Both devices get the A12 system-on-a-chip (SOC) from the latest iPhones, but not the A12X from the latest iPad Pros. So they won’t be quite as powerful, and we won’t have any benchmarks or information about clockspeeds and amount of RAM until reviewers get their hands on these updated models.

Both devices also get support for Apple’s stylus, but not the cool new one from the 2018 iPad Pros.

Both new-old hybrid iPads have the classic big-bezel design, not the new iPad Pro/iPhone X design with minimal bezels around the edges that’s neccessary for 2nd-generation Apple Pencil stylus.

That new Apple Pencil charges and when it is magnetically held-in-place to one side of those new Pros. The new Apple Pencil also has one flat side, so it won’t roll off a table. The 1st generation Apple Pencil supported by these newly updated tablets with old form-factors still has all of those first-generation Apple Pencil issues and is ready and willing to roll off your table and get lost under the couch.

Not receiving any updates today is the 2018 iPad Cheapwhich still has an A10 SOC, older (pre-Air 2) display technology, and the same 1st generation Apple Pencil support.

This old Apple Pencil support is almost vindictive at this point. Why does Apple want to punish lower-end iPad users with a worse stylus experience? Why sell people a stylus that probably won’t work with the next iPad they buy?

If these iPads are the future of labor, entertainment, and creative expression, Apple needs to treat the people buying these devices better. All iPads should have a similar design, and flat sides so they can support the same stylus that won’t roll off the table.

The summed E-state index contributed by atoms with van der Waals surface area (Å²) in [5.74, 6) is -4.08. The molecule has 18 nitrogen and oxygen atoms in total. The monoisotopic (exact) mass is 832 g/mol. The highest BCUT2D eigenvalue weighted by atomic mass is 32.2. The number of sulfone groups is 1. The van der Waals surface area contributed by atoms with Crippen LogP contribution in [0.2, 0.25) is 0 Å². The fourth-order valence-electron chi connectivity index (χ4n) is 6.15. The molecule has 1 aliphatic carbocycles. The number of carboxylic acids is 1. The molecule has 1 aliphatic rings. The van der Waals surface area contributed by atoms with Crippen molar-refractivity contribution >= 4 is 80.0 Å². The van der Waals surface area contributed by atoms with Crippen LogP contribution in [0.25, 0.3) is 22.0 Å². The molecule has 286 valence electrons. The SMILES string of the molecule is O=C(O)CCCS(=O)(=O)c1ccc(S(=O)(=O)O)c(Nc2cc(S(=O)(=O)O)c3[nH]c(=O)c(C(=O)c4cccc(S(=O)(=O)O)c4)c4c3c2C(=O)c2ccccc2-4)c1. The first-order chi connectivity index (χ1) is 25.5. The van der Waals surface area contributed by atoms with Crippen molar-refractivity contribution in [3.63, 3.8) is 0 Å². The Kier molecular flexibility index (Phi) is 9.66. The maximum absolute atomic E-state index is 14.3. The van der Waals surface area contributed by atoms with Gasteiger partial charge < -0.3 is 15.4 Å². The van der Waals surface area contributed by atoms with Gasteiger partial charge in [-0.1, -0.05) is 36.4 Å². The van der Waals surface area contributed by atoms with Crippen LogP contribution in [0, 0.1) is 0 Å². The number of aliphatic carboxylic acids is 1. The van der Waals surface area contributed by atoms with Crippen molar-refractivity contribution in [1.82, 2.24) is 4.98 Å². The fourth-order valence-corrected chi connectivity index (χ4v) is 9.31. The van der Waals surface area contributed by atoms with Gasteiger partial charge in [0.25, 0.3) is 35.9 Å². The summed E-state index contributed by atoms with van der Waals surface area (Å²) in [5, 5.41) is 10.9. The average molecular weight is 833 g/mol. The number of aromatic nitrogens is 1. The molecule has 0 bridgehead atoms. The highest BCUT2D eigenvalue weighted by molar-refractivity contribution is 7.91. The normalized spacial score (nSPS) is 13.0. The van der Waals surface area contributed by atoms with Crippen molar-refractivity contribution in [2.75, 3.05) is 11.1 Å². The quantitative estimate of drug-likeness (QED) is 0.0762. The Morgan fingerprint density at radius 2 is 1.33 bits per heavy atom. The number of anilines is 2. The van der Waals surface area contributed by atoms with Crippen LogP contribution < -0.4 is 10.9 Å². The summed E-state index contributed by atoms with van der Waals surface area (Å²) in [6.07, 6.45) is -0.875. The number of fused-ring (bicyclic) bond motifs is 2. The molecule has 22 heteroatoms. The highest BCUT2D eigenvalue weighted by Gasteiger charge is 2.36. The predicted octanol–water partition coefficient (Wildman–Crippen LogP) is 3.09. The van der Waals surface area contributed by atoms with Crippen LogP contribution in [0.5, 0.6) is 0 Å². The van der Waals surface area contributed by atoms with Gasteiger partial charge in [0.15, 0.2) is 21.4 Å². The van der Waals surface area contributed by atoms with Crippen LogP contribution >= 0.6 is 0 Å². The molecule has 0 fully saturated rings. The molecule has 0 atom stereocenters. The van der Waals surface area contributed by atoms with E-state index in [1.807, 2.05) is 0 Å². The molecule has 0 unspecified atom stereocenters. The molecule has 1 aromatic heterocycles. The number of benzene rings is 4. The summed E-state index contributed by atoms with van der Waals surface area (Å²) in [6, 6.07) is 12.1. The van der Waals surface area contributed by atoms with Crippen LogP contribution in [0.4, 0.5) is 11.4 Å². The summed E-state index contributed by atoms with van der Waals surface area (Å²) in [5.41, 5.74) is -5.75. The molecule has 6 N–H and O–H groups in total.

Lets revisit our oldest friend, with an updated logo, the table of confusing iPad decisions:

The logo for The Table of Confusing iPad Decisions

  • 2018 iPad Cheap at 9.7″
    • non-laminated (thicker) display
    • A10 SOC
    • 2GB RAM
    • Supports the ($100) Apple Pencil.
    • Old-ass 1st generation Touch ID.
    • 32GB ($330) or 128 GB ($430) wifi only
    • 32GB ($460) and 128GB ($560) with cellular
  • iPad Mini 5 at 7.9″
    • laminated (thinner) display
    • Wide color gamut (for professional color accuracy and better looking photos and videos)
    • True tone (makes the screen match the color temperature of the environment like a sheet of paper would)
    • 1st-gen Apple Pencil Support
    • 2nd (presumably)-generation Touch ID
    • A12 SOC
    • ?GB RAM
    • 64GB ($400) for the WiFi-only model, 256GB ($550)
    • 64GB with Cellular ($530), 256GB with Cellular ($680)
  • iPad Air 3 at 10.5″
    • laminated (thinner) display
    • Wide color gamut (for professional color accuracy and better looking photos and videos)
    • True tone (makes the screen match the color temperature of the environment like a sheet of paper would)
    • 2017-era iPad Pro Smart Connector
    • 1st-gen Apple Pencil Support
    • 2nd (presumably)-generation Touch ID
    • A12 Processor
    • ?GB RAM
    • 64GB ($500) for the WiFi-only model, 256GB ($650)
    • 64GB with Cellular ($630), 256GB ($780)
  • iPad Pro at 12.9″